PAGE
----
The six-month election recount that turned former "Saturday Night Live" comedian Al Franken into a U.S. senator may have been decided by convicted felons who voted illegally in Minnesota's Twin Cities.
That's the finding of an 18-month study conducted by Minnesota Majority, a conservative watchdog group, which found that at least 341 convicted felons in largely Democratic Minneapolis-St. Paul voted illegally in the 2008 Senate race between Franken, a Democrat, and his Republican opponent, then-incumbent Sen. Norm Coleman.
Of course, some folks just won't care....because they approve of the outcome when fraudulent ballots are used.
I haven't spent any time delving into the firing of Shirley Sherrod; formerly with the USDA. She was fired when video surfaced of her speech to the NAACP in which she said she had not provided all of the service to a white farmer that she was obligated to supply. The audience of the NAACP apparently applauded that particular line in her speech quite enthusiastically.
I am still not going to spend much time on it, except to note this post from Eric Scheie over at Classical Values. In it Eric suggests that Ms. Sherrod's speech included the suggestion that she was wrong to withhold her valuable services and that she has a different view of her job. The one from which she was fired. Give the larger context of the speech, it seems appropriate to suggest that her dismissal was unjust.
His other comments regarding the commitment to free speech and pointing out racism among the NAACP audience are also worthy of your time.
This media bias. Read the whole soul crushing thing. Gutenberg and Franklin must be rolling in their graves.
Some time ago, an anonymous individual released emails and computer model coding that suggested that climate researchers that University of East Anglia Climate Research Unit had been less than "scientific" in their research. Investigating committees were appointed. The results are out....and disappointing.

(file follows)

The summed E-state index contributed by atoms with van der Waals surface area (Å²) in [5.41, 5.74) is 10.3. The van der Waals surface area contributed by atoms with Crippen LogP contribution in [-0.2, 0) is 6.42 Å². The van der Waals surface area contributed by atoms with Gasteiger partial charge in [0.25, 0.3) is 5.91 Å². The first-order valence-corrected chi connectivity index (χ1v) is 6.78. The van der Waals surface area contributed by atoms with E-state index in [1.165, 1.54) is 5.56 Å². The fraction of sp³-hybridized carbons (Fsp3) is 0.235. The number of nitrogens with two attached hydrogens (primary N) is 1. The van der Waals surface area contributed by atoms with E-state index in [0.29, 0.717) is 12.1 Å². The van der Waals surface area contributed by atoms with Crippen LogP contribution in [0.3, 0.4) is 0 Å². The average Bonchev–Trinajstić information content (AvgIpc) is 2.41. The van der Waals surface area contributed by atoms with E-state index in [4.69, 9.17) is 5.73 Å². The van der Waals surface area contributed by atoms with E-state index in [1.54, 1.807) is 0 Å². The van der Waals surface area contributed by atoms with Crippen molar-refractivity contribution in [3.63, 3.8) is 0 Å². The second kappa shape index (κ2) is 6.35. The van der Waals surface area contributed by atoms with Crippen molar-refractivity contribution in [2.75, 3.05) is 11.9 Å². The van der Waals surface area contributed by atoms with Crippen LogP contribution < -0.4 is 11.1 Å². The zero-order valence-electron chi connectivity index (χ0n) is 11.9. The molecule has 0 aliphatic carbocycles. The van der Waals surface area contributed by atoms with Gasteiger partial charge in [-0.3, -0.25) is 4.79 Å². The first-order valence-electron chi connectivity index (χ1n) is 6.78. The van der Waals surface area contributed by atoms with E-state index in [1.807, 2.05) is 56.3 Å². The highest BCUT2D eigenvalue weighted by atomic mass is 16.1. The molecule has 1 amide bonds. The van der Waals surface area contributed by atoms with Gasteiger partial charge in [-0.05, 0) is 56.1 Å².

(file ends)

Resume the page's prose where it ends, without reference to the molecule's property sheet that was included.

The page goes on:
When the Climategate e-mails were released last year, the evidence of misconduct by the scientists involved was so strong that the climate establishment was forced to commission a series of tribunals. Yet the conclusions of those inquiries are as specious as the science they were supposed to investigate. By asking the wrong questions -- or not asking them at all -- they have failed to advance the climate debate one iota.
Yet the hearings did not include testimony from the most severe critics of the hockey stick graphic, such as Canadians Steve McIntyre and Ross McKitrick, who could have explained exactly why the e-mails did suggest impropriety.
Further, the inquiry failed to ask the most basic questions of the CRU scientists, such as whether Professor Phil Jones had actually deleted inconvenient e-mails. Britain's freedom of information office said that the Cimategate e-mails provided the most cogent evidence imaginable that there had been efforts to avoid FOI requirements, yet the Muir Russell review did not investigate this appropriately.
As my many....erm several....uh...regular reader(s) will attest, I remain quite concerned about the current decision by the Justice Department to drop the federal charges against the New Black Panther Party. During the election of 2008, NBPP members stood outside of a polling place and threatened voters with violence if they didn't vote a certain way. One was holding a nightstick.
The Bush Administration filed charges. The Obama Administration was on the verge of obtaining a default judgment when an apparent political decision was made to drop the charges against all but one of the defendants. I believe the idea of race-neutral law enforcement is one worth defending. Apparently, elements of the Obama Administration feel differently on the subject.
I mention all this because the Ombudsman for the Washington Post has published a piece about the delay in WaPo's decision to cover this issue.